consumer without the recommendation of doctors. In any
      case, even if there was some slight beneficial effect
      from eating dog, the cruelty and suffering could not
      be justified as there are far more effective
      substances available in both Western and Eastern
      medicine."

      Whilst Traditional Chinese Medicine Practitioner Dr.
      Lo Yan Wo states the following:
      "In Chinese tradition, eating cat is believed to
      enrich and moisten the body and eating dog is believed
      to warm the body and enhance male virility and
      stamina. However, culture should not be an excuse for
      cruelty and in Traditional Chinese Medicine there are
      many alternatives to the use of these animals. When we
      are making progress in civilization, we should also
      make progress in our hearts and minds. There is no
      need to kill and eat our faithful animal friends."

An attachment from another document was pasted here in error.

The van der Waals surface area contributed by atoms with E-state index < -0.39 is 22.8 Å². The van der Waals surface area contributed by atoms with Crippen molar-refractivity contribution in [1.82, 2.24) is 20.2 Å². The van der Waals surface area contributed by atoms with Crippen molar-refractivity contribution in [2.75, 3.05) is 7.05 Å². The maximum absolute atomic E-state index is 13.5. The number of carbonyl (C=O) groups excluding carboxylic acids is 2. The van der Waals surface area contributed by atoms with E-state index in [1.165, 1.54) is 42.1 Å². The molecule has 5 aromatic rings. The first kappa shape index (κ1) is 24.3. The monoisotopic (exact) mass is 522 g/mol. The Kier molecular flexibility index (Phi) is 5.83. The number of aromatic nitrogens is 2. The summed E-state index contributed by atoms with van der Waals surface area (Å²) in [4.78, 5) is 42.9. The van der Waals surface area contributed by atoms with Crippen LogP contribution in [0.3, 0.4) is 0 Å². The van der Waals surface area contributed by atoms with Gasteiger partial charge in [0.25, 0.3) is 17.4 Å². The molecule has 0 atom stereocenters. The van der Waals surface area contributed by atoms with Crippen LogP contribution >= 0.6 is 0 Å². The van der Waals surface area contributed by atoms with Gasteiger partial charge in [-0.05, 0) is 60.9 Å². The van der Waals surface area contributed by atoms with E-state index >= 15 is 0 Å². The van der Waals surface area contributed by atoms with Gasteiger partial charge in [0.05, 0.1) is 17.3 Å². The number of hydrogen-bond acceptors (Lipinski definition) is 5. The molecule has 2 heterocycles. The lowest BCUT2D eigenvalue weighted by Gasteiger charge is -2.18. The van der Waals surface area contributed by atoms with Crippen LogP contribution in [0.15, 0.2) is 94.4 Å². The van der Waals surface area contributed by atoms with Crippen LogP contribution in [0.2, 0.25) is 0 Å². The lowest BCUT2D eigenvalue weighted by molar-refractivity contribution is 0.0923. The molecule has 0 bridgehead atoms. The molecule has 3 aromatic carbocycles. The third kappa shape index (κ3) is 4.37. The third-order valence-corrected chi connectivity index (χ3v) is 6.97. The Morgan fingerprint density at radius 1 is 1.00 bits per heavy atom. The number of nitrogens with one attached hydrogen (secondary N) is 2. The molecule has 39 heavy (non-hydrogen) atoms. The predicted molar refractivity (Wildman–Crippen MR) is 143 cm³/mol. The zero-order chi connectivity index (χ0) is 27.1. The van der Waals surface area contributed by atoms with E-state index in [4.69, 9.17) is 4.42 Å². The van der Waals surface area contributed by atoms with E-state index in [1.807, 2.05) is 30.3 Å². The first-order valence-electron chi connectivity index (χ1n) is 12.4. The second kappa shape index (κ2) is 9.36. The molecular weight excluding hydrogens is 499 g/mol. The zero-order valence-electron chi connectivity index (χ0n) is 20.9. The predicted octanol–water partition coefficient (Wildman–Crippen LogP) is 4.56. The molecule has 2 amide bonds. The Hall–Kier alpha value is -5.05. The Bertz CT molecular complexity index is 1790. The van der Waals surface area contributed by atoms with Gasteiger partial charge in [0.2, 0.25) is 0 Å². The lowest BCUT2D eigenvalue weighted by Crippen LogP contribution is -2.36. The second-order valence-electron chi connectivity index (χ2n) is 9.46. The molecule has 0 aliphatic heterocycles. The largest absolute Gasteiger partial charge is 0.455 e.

Culture and tradition should not be excuses for
      cruelty. The argument that a certain practice is
      historically part of a culture does not make it
      acceptable and this argument in itself is incongruous,
      as in many of the places where dogs are eaten the
      practice is less than a few generations old. In fact
      in Korea, contrary to popular belief, dog eating is a
      relatively recent phenomenon and has never been a part
      of a long-standing culinary history. The fabrication
      of dog and cat meat as
      an age-old part of Korean cultural heritage is a
      clever marketing strategy by unscrupulous
      vendors who are exploiting an easy to produce
      commodity.

      "Culture has often been used as an excuse to turn away
      from suffering and people in both Asia and the West
      often use cultural relativism to soothe their
      conscience for doing nothing. Surely we want to regard
      various practices in our history (such as slavery and
      cannibalism) as something to be rid of rather than
      treat them as 'culture' and demand respect
      accordingly? In Asia where people regard friendship
      and loyalty as prominent virtues, we should work
      towards a society where
      love and respect are celebrated." Sung Su Kim

      Arguments that a dog is no different to a chicken, a
      cow or even a frog, fail to address the core fact that